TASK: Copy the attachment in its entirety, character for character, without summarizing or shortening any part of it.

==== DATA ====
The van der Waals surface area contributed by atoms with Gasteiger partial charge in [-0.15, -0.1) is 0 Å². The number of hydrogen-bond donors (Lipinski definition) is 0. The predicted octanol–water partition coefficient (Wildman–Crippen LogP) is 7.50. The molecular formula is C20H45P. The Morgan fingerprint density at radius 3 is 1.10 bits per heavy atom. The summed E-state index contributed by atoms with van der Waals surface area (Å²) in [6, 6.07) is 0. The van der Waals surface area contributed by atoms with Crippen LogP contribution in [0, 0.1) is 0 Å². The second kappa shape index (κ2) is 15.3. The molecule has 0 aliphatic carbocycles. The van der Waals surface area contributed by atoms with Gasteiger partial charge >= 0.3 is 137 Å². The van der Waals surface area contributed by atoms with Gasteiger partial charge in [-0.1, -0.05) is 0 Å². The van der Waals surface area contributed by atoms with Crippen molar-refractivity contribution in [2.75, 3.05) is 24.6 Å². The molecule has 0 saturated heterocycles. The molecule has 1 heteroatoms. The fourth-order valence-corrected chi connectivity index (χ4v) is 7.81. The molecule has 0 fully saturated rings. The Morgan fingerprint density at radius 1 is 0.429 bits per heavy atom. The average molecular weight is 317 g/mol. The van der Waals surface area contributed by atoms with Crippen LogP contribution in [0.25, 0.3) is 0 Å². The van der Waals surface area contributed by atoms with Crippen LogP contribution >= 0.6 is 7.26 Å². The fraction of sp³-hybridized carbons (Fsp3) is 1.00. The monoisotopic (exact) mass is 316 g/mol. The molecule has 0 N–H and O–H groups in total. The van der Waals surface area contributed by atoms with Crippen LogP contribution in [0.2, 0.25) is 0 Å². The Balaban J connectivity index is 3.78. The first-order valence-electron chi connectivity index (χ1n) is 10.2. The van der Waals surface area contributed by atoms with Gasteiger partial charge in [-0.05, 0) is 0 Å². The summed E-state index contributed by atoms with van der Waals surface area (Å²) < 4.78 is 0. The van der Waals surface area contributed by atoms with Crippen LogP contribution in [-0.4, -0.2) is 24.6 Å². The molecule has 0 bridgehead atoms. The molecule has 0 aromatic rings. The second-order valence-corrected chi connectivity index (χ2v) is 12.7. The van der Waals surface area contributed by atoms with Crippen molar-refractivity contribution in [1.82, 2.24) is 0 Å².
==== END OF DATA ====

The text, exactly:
The van der Waals surface area contributed by atoms with Gasteiger partial charge in [-0.15, -0.1) is 0 Å². The number of hydrogen-bond donors (Lipinski definition) is 0. The predicted octanol–water partition coefficient (Wildman–Crippen LogP) is 7.50. The molecular formula is C20H45P. The Morgan fingerprint density at radius 3 is 1.10 bits per heavy atom. The summed E-state index contributed by atoms with van der Waals surface area (Å²) in [6, 6.07) is 0. The van der Waals surface area contributed by atoms with Crippen LogP contribution in [0, 0.1) is 0 Å². The second kappa shape index (κ2) is 15.3. The molecule has 0 aliphatic carbocycles. The van der Waals surface area contributed by atoms with Gasteiger partial charge >= 0.3 is 137 Å². The van der Waals surface area contributed by atoms with Gasteiger partial charge in [-0.1, -0.05) is 0 Å². The van der Waals surface area contributed by atoms with Crippen molar-refractivity contribution in [2.75, 3.05) is 24.6 Å². The molecule has 0 saturated heterocycles. The molecule has 1 heteroatoms. The fourth-order valence-corrected chi connectivity index (χ4v) is 7.81. The molecule has 0 fully saturated rings. The Morgan fingerprint density at radius 1 is 0.429 bits per heavy atom. The average molecular weight is 317 g/mol. The van der Waals surface area contributed by atoms with Crippen LogP contribution in [0.25, 0.3) is 0 Å². The van der Waals surface area contributed by atoms with Crippen LogP contribution >= 0.6 is 7.26 Å². The fraction of sp³-hybridized carbons (Fsp3) is 1.00. The monoisotopic (exact) mass is 316 g/mol. The molecule has 0 N–H and O–H groups in total. The van der Waals surface area contributed by atoms with Crippen LogP contribution in [0.2, 0.25) is 0 Å². The Balaban J connectivity index is 3.78. The first-order valence-electron chi connectivity index (χ1n) is 10.2. The van der Waals surface area contributed by atoms with Gasteiger partial charge in [-0.05, 0) is 0 Å². The summed E-state index contributed by atoms with van der Waals surface area (Å²) < 4.78 is 0. The van der Waals surface area contributed by atoms with Crippen LogP contribution in [-0.4, -0.2) is 24.6 Å². The molecule has 0 bridgehead atoms. The molecule has 0 aromatic rings. The second-order valence-corrected chi connectivity index (χ2v) is 12.7. The van der Waals surface area contributed by atoms with Crippen molar-refractivity contribution in [1.82, 2.24) is 0 Å².